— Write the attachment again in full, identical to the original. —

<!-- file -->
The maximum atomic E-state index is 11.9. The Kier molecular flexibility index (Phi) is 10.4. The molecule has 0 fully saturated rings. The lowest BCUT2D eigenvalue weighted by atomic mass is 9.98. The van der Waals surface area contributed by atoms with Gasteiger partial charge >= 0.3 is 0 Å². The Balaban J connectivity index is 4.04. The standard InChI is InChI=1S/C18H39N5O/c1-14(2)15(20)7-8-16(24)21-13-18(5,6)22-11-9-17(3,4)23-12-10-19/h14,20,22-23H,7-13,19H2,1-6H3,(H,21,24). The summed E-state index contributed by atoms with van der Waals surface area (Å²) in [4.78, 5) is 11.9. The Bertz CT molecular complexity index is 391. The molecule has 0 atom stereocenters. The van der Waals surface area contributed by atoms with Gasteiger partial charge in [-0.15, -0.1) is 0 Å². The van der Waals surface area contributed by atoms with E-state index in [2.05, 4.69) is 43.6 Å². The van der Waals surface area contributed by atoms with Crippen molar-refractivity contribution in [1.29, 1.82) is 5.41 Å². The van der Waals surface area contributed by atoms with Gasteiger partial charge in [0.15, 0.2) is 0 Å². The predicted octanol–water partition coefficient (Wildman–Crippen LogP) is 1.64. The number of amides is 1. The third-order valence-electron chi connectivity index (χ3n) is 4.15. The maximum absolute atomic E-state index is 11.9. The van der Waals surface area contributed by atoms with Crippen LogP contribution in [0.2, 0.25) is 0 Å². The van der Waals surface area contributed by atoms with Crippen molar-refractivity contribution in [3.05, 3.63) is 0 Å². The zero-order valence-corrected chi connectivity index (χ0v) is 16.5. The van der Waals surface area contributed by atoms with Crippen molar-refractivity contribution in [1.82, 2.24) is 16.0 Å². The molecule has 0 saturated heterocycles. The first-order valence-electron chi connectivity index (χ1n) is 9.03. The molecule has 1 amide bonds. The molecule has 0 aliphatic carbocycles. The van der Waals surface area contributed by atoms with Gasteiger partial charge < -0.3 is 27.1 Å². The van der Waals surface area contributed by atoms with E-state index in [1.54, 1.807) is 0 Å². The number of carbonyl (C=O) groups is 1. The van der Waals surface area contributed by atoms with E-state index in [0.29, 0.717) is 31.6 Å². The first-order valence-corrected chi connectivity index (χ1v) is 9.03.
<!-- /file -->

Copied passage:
The maximum atomic E-state index is 11.9. The Kier molecular flexibility index (Phi) is 10.4. The molecule has 0 fully saturated rings. The lowest BCUT2D eigenvalue weighted by atomic mass is 9.98. The van der Waals surface area contributed by atoms with Gasteiger partial charge >= 0.3 is 0 Å². The Balaban J connectivity index is 4.04. The standard InChI is InChI=1S/C18H39N5O/c1-14(2)15(20)7-8-16(24)21-13-18(5,6)22-11-9-17(3,4)23-12-10-19/h14,20,22-23H,7-13,19H2,1-6H3,(H,21,24). The summed E-state index contributed by atoms with van der Waals surface area (Å²) in [4.78, 5) is 11.9. The Bertz CT molecular complexity index is 391. The molecule has 0 atom stereocenters. The van der Waals surface area contributed by atoms with Gasteiger partial charge in [-0.15, -0.1) is 0 Å². The van der Waals surface area contributed by atoms with E-state index in [2.05, 4.69) is 43.6 Å². The van der Waals surface area contributed by atoms with Crippen molar-refractivity contribution in [1.29, 1.82) is 5.41 Å². The van der Waals surface area contributed by atoms with Gasteiger partial charge in [0.15, 0.2) is 0 Å². The predicted octanol–water partition coefficient (Wildman–Crippen LogP) is 1.64. The number of amides is 1. The third-order valence-electron chi connectivity index (χ3n) is 4.15. The maximum absolute atomic E-state index is 11.9. The van der Waals surface area contributed by atoms with Crippen LogP contribution in [0.2, 0.25) is 0 Å². The van der Waals surface area contributed by atoms with Crippen molar-refractivity contribution in [3.05, 3.63) is 0 Å². The zero-order valence-corrected chi connectivity index (χ0v) is 16.5. The van der Waals surface area contributed by atoms with Crippen molar-refractivity contribution in [1.82, 2.24) is 16.0 Å². The molecule has 0 saturated heterocycles. The first-order valence-electron chi connectivity index (χ1n) is 9.03. The molecule has 1 amide bonds. The molecule has 0 aliphatic carbocycles. The van der Waals surface area contributed by atoms with Gasteiger partial charge < -0.3 is 27.1 Å². The van der Waals surface area contributed by atoms with E-state index in [1.54, 1.807) is 0 Å². The number of carbonyl (C=O) groups is 1. The van der Waals surface area contributed by atoms with E-state index in [0.29, 0.717) is 31.6 Å². The first-order valence-corrected chi connectivity index (χ1v) is 9.03.